Watching his beloved Kingdom of the Two Sicilies be dismembered from its crown and plundered by hordes of Piedmontese, Belgians, Jews, Greeks, Croats, Poles, Hungarians, Bulgarians, etc. — Garibaldi’s redshirts were a very diverse band of motley adventurers — Giacinto de’ Sivo (1814-1867) had strong feelings about the role of what today might triumphantly be called international humanitarian interventions.
The isolationist/non-interventionist ideal has only ever been viable for true hermit kingdoms that Europe has never really had, and for small states with clear idea of who their protector is. The United States has never been quite non-interventionist, with its active policing of Latin America, its raids against Barbary pirates, the French Republic (Quasi-War), expeditions in Fiji, Sumatra, Japan, the Ivory Coast, etc. all before its formal imperial period starting with McKinley. And, of course, the Western expansion itself.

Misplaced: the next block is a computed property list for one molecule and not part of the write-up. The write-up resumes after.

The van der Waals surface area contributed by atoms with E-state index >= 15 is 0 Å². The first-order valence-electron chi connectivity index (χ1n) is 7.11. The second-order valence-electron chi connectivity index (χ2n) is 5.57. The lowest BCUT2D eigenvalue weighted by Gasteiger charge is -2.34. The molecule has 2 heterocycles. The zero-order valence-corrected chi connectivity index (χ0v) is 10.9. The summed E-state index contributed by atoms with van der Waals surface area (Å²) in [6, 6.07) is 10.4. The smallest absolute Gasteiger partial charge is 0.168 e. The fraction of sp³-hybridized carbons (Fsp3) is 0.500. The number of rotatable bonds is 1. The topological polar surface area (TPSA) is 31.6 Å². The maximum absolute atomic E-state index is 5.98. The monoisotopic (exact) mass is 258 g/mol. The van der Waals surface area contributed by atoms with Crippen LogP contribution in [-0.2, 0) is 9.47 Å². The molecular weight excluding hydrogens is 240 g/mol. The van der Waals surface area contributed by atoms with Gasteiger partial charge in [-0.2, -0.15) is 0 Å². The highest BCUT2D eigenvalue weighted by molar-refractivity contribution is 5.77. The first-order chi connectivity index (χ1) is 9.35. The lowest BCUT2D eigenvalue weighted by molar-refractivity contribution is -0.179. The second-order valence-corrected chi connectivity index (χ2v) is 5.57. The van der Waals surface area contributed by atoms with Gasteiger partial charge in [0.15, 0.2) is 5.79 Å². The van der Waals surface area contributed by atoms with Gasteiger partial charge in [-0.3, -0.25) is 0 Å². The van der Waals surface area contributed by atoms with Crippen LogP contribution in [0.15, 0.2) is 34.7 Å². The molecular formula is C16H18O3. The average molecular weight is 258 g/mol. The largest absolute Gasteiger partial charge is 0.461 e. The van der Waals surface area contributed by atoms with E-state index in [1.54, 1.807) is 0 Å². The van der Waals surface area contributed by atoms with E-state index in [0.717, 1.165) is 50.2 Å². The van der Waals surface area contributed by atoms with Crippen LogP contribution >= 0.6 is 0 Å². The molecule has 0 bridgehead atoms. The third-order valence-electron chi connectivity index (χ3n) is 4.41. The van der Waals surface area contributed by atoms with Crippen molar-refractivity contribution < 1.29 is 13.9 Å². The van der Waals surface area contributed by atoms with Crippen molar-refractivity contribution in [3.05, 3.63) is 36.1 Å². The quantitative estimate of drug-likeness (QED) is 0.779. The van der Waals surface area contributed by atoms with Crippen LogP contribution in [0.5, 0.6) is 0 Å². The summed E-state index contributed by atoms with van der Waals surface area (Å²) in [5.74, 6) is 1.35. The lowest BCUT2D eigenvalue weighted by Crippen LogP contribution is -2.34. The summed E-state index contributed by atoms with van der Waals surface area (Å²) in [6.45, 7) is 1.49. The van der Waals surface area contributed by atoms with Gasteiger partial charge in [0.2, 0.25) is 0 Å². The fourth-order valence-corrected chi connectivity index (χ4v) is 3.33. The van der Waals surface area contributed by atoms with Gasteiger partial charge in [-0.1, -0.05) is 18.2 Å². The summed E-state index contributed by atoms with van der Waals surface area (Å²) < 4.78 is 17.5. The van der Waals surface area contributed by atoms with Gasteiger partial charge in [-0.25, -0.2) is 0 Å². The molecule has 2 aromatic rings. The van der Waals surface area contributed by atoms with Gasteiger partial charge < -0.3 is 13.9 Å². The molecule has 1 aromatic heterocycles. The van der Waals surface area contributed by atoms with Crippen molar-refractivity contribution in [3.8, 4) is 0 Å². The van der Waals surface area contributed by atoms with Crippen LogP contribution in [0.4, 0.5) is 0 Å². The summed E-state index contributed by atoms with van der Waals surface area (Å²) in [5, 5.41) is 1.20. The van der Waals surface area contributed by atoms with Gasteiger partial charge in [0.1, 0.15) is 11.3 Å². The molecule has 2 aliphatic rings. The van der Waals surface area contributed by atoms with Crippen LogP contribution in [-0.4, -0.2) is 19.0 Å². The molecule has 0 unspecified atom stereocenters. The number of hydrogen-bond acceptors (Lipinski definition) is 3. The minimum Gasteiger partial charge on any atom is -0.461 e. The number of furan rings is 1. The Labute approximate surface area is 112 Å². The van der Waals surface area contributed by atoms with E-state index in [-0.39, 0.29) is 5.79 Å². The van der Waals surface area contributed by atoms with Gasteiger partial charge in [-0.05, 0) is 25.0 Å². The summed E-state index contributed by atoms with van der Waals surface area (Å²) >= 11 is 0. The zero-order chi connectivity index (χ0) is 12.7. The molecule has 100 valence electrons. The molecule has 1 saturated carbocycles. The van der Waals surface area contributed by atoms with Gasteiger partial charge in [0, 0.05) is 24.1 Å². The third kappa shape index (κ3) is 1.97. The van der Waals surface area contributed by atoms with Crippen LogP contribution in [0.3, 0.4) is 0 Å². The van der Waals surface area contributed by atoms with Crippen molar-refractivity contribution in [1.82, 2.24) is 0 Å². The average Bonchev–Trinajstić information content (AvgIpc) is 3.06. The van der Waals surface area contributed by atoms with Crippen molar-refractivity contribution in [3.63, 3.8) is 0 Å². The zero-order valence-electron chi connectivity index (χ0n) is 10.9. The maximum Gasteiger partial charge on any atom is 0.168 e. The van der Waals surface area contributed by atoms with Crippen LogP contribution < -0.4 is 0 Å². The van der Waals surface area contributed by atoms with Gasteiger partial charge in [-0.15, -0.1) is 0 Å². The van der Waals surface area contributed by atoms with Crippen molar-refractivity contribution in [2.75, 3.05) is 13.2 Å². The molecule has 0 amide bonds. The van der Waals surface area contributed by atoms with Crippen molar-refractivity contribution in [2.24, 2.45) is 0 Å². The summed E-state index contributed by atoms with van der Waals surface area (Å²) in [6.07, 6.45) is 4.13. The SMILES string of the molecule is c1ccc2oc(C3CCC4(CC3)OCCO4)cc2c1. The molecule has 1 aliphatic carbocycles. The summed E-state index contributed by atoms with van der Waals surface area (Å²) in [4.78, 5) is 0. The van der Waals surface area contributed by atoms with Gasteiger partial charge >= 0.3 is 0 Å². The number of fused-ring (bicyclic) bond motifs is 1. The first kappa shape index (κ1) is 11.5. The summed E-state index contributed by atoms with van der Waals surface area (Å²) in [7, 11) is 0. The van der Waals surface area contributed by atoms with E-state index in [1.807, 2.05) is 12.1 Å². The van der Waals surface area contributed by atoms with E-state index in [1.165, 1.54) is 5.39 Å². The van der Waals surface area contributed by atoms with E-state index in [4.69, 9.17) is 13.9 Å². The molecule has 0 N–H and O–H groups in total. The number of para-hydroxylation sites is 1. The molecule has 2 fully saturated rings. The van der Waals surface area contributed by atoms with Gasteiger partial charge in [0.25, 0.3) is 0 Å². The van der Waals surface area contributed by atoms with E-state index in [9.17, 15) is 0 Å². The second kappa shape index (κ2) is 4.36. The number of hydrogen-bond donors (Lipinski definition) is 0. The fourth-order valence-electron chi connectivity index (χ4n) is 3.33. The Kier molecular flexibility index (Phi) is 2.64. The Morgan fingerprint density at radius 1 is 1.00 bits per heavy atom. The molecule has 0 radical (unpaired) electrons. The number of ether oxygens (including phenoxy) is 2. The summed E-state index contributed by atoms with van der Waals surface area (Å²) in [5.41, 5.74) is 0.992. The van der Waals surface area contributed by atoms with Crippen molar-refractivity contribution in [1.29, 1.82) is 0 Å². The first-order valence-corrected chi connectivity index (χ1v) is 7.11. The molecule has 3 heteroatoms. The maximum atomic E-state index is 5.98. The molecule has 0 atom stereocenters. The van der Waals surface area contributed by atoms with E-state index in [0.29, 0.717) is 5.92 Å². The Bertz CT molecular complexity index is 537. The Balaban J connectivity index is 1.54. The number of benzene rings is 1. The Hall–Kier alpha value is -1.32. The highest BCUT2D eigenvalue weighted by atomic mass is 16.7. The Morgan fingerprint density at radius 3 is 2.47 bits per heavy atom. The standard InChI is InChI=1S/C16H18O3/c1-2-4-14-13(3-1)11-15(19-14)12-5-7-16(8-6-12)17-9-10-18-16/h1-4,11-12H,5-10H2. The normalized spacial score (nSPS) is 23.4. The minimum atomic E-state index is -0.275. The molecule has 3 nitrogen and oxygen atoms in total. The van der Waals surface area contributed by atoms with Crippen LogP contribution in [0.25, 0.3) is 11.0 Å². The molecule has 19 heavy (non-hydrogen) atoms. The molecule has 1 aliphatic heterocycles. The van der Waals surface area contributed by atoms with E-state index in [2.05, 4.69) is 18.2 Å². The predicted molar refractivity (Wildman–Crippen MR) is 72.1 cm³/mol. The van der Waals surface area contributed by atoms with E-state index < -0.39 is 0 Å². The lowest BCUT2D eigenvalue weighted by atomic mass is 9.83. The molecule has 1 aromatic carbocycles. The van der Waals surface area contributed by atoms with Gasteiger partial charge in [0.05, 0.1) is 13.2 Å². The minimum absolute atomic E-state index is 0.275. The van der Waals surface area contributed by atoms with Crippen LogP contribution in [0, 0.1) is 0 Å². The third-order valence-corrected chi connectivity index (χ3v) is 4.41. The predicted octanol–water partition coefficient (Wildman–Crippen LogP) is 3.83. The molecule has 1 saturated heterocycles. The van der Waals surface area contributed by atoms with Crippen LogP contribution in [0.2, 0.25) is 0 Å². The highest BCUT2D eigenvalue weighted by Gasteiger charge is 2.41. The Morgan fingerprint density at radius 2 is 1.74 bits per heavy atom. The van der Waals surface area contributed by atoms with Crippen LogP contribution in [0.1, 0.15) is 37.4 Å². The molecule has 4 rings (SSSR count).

The defining characteristic of the foreign policy of the great imperial states in the 19th century was precisely in their selective and opportunistic “non-interventionism” that was all about feigning neutrality whenever it was useful to smite the other side, the classic example being Britain appealing to neutrality to avoid aiding France in the restoration of Ferdinand VII to the Spanish throne in 1823, but going on to then defend the Bourbon-Isabelist line in the First Carlist War a decade later via the British Auxiliary Legion, when that option meant aiding the cause of constitutionalism.